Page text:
Author(s): Visser M, Bouter LM, McQuillan GM, Wener MH, Harris TB
Abstract Share this page
Abstract CONTEXT: Human adipose tissue expresses and releases the proinflammatory cytokine interleukin 6, potentially inducing low-grade systemic inflammation in persons with excess body fat. OBJECTIVE: To test whether overweight and obesity are associated with low-grade systemic inflammation as measured by serum C-reactive protein (CRP) level. DESIGN AND SETTING: The Third National Health and Nutrition Examination Survey, representative of the US population from 1988 to 1994. PARTICIPANTS: A total of 16616 men and nonpregnant women aged 17 years or older. MAIN OUTCOME MEASURES: Elevated CRP level of 0.22 mg/dL or more and a more stringent clinically raised CRP level of more than 1.00 mg/dL. RESULTS: Elevated CRP levels and clinically raised CRP levels were present in 27.6\% and 6.7\% of the population, respectively. Both overweight (body mass index [BMI], 25-29.9 kg/m2) and obese (BMI, > or =30 kg/m2) persons were more likely to have elevated CRP levels than their normal-weight counterparts (BMI, <25 kg/m2). After adjustment for potential confounders, including smoking and health status, the odds ratio (OR) for elevated CRP was 2.13 (95\% confidence interval [CI], 1.56-2.91) for obese men and 6.21 (95\% CI, 4.94-7.81) for obese women. In addition, BMI was associated with clinically raised CRP levels in women, with an OR of 4.76 (95\% CI, 3.42-6.61) for obese women. Waist-to-hip ratio was positively associated with both elevated and clinically raised CRP levels, independent of BMI. Restricting the analyses to young adults (aged 17-39 years) and excluding smokers, persons with inflammatory disease, cardiovascular disease, or diabetes mellitus and estrogen users did not change the main findings. CONCLUSION: Higher BMI is associated with higher CRP concentrations, even among young adults aged 17 to 39 years. These findings suggest a state of low-grade systemic inflammation in overweight and obese persons.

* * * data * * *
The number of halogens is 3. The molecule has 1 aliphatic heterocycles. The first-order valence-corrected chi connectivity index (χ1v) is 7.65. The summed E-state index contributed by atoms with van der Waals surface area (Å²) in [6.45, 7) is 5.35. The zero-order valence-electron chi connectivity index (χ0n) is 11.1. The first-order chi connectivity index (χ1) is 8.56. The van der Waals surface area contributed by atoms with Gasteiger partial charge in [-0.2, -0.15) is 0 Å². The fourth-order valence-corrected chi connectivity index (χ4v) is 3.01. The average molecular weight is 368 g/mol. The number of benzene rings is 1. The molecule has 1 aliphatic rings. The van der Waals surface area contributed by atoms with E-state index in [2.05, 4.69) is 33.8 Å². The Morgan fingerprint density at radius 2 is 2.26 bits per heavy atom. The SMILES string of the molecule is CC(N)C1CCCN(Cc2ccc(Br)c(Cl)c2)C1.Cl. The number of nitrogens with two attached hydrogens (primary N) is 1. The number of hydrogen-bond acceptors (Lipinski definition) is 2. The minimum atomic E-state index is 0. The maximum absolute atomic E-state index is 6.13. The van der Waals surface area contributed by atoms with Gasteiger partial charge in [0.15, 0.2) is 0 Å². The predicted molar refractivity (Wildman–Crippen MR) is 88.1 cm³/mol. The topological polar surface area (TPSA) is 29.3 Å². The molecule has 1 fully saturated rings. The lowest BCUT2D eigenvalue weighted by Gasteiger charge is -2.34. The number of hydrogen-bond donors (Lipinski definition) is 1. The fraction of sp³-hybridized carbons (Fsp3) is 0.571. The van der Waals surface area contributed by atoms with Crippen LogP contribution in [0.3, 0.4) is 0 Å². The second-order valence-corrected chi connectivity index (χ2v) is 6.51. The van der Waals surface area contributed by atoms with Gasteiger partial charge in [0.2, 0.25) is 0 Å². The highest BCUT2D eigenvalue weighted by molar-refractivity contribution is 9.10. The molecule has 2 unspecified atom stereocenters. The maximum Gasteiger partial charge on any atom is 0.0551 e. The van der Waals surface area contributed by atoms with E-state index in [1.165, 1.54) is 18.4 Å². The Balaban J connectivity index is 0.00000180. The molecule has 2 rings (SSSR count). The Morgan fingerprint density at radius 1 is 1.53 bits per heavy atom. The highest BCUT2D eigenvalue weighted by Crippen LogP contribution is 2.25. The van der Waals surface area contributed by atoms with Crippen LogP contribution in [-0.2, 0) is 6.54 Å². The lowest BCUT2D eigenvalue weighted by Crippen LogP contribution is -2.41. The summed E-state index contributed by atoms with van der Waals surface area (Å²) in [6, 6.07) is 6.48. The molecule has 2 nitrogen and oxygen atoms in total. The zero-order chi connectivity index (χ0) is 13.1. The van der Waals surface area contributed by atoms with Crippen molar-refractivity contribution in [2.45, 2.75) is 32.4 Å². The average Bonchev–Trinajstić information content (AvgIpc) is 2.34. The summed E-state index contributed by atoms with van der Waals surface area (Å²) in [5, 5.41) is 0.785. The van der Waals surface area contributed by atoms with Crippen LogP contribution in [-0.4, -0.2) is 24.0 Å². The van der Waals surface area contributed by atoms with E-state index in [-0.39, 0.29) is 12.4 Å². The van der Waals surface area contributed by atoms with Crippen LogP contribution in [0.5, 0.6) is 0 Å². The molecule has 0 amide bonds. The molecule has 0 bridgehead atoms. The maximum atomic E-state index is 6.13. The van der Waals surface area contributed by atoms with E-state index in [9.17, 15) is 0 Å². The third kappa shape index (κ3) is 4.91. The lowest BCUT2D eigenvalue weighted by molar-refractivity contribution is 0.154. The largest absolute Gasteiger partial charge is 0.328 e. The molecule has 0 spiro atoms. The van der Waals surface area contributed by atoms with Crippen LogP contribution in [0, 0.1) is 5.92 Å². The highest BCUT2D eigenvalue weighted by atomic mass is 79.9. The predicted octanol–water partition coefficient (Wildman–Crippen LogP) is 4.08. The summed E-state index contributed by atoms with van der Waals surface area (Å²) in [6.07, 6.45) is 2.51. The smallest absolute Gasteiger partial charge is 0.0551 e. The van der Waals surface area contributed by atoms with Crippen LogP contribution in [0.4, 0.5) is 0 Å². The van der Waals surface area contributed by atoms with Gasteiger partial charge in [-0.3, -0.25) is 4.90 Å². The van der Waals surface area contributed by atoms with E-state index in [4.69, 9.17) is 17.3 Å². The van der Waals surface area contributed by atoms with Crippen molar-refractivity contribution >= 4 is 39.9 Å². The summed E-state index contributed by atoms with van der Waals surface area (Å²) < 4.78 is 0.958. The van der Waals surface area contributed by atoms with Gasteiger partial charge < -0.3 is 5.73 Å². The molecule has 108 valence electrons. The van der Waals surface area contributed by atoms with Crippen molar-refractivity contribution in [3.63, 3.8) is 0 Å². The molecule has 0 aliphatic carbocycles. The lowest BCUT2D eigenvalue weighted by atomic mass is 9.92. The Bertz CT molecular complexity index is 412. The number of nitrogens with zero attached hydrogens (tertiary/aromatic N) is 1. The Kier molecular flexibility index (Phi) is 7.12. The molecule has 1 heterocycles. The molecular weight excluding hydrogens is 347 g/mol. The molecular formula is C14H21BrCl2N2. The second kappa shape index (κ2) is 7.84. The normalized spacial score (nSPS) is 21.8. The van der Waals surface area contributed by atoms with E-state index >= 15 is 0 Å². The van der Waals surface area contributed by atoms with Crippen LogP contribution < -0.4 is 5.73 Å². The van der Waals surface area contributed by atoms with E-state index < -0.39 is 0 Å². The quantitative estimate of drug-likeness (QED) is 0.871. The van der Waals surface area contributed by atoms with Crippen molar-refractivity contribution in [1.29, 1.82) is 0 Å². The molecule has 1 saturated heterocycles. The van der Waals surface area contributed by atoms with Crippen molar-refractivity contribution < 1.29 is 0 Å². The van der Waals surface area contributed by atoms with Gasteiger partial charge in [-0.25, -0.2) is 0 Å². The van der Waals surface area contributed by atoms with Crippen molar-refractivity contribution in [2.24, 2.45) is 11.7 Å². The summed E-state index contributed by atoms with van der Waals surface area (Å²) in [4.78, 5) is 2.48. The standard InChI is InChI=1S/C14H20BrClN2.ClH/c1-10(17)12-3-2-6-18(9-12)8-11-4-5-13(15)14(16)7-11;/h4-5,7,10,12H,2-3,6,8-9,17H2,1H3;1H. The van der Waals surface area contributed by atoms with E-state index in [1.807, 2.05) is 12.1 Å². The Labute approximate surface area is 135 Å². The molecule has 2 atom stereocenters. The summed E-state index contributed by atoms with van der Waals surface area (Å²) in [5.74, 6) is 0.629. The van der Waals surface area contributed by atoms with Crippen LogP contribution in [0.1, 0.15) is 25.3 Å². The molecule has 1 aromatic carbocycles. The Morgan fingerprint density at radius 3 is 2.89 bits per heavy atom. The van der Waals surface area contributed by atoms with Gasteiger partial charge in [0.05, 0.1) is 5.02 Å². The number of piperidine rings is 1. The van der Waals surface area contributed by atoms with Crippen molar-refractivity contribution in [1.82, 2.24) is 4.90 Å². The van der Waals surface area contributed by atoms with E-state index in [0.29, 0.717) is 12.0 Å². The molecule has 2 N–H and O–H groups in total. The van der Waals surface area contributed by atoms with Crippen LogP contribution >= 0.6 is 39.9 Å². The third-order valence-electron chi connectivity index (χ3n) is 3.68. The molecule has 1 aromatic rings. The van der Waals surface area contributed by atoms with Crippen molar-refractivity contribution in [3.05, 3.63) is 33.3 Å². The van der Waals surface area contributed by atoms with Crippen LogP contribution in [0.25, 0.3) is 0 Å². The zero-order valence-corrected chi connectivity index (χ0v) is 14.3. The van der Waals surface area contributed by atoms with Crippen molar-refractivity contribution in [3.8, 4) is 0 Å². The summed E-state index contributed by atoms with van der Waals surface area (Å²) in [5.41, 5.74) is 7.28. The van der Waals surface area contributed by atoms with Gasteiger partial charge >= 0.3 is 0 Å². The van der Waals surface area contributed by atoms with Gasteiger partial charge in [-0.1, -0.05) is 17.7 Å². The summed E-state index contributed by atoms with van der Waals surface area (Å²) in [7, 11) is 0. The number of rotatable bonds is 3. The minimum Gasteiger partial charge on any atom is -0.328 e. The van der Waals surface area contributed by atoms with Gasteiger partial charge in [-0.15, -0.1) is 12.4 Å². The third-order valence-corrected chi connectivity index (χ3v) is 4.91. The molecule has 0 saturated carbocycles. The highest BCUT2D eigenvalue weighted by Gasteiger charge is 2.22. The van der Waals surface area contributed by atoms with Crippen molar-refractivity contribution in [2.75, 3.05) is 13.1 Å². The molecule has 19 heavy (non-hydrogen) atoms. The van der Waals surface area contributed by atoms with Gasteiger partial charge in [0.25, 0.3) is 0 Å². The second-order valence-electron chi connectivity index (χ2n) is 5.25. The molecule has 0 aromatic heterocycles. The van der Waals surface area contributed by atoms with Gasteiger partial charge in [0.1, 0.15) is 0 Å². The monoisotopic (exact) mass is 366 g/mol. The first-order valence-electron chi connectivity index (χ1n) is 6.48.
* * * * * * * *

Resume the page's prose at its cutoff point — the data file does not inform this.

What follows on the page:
This article was published in JAMA
and referenced in Journal of Bioequivalence & Bioavailability